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WINNIPEG, Manitoba—CanAm Bioresearch Inc. and EpiTherapeutics ApS of Denmark have signed a medicinal chemistry research services agreement for the development of novel innovative anticancer drugs.
The companies have been working together since early this year, notes Dr. Lars-Ole Gerlach, executive vice president of R&D at EpiTherapeutics.
"We were virtual until recently and now have 15 people on staff. We do the early biology ourselves, and then depend on CROs for their contributions. CanAm is very skilled in synthesis and medicinal chemistry—and the chemistry between the companies is very good as well—so we have been very pleased to enter into formalized drug discovery collaboration. CanAm has significant expertise and experience in new drug discovery medicinal chemistry and a proven track record of delivering results. We look forward to a fruitful collaboration with the aim of developing novel anticancer drugs within the promising new area of epigenetics."
"We were first introduced to EpiTherapeutics by their current vice president of chemistry, Dr. Marc Labelle," explains CanAm President Marcus Enns.
The collaboration began with a small project employing one chemist part-time. CanAm was able to produce quality results and meet strict timelines, which has enabled the project to expand. In early May of this year, senior research staff from EpiTherapeutics came to visit CanAm's facility in Winnipeg.
"Two weeks later, we inked a formal research services agreement to help solidify our collaboration. This collaboration further validates CanAm's approach and expertise in drug discovery chemistry," says Enns.
EpiTherapeutics' drug development platform is based on the research in epigenetics conducted by Prof. Kristian Helin and his group at Biotech Research & Innovation Centre at the University of Copenhagen, whose major contribution to the field has been advancing the understanding of how genes get turned on and off at certain times in certain cells regulated by epigenetics. Helin founded EpiTherapeutics, and his lab and the company are located a few hundred yards from each other, Gerlach notes.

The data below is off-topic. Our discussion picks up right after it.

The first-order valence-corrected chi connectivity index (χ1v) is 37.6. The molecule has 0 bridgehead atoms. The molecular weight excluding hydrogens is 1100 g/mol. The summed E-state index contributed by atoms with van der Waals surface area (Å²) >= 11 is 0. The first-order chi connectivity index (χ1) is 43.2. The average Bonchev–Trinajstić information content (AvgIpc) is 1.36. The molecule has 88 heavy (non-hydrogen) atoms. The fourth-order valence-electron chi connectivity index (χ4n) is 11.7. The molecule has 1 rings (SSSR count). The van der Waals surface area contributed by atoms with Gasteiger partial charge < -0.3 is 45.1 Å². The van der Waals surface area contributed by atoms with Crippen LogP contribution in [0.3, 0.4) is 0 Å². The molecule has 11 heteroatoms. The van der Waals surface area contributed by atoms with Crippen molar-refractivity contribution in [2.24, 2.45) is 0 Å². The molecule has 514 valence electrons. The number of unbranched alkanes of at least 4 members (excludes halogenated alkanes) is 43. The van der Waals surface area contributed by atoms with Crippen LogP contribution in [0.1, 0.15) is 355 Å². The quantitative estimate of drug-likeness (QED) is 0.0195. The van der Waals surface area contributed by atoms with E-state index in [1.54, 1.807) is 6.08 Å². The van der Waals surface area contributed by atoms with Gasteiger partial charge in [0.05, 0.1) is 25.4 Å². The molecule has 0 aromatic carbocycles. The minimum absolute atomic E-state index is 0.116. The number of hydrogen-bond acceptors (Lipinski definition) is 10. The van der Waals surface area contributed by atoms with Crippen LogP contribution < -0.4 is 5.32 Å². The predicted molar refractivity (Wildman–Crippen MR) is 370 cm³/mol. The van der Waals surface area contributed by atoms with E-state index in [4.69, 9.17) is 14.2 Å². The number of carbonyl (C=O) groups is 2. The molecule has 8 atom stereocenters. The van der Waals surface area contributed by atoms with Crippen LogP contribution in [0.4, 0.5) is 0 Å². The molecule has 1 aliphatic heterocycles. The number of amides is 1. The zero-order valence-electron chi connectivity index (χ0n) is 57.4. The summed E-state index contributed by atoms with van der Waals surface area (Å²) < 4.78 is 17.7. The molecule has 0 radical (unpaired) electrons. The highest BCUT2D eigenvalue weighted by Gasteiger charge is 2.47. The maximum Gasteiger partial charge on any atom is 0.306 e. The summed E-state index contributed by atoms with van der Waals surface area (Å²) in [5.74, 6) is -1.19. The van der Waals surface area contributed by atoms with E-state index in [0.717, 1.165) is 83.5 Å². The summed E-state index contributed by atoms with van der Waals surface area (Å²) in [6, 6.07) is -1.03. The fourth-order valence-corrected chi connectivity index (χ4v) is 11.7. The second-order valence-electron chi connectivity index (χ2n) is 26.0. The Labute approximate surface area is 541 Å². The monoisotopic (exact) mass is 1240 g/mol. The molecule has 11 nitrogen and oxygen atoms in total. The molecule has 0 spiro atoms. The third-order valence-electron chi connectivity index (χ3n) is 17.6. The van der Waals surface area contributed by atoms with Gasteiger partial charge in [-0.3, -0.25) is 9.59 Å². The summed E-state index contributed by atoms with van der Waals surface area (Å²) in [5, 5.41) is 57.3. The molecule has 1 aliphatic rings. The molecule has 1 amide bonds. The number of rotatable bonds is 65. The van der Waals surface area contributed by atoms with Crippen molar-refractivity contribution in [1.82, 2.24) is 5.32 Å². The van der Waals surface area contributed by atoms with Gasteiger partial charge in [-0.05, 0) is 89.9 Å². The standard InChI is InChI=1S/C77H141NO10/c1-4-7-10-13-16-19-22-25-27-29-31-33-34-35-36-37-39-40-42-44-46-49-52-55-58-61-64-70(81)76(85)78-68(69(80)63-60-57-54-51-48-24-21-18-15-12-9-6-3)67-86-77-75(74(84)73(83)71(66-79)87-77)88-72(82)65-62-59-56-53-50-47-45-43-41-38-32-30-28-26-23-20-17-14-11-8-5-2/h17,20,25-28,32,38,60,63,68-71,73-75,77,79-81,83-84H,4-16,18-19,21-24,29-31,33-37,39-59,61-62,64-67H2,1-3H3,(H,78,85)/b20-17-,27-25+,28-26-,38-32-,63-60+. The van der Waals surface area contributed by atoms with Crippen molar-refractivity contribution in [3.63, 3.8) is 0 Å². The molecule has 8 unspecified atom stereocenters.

Epigenetics, which is the study of inherited changes driven by the differential expression of genes through mechanisms other than changes in the underlying DNA sequence, is a rapidly emerging research area with potential to help find new treatments for cancer patients by modifying DNA and chromatin, both of which play a role in tumor development. EpiTherapeutics has identified new target enzymes involved in the regulation of transcription in cancer and are developing new chemical entities (NCEs) that could control this process.
"CanAm's role will be to use the extensive experience and synthesis skills of our scientists to develop difficult compounds to test the key hypotheses of these new targets," says Enns.
He notes that CanAm and specialized CROs generally have seen an increase in their business over the past two to three years as virtual biotechs continue to spring up, and large pharmas seek to increase efficiency and control R&D costs.
"Coupled with this, our convenient location, along with our ability to provide quality results in a very cost effective manner, has allowed our business to grow quite rapidly, especially in the past 12 months. We are currently engaged in contract work with other clients and expect to enter other collaborative agreements in the near future, as we continue to make a name for ourselves in the competitive CRO environment," Enns says.
For its part, EpiTherapeutics' growth beyond its 15 current staffers will depend on its success at developing future targets and future collaborations.
"We have no plans to become a full-line pharma," says Gerlach. "We'll continue to do the biology and farm out the medicinal chemistry and clinical studies."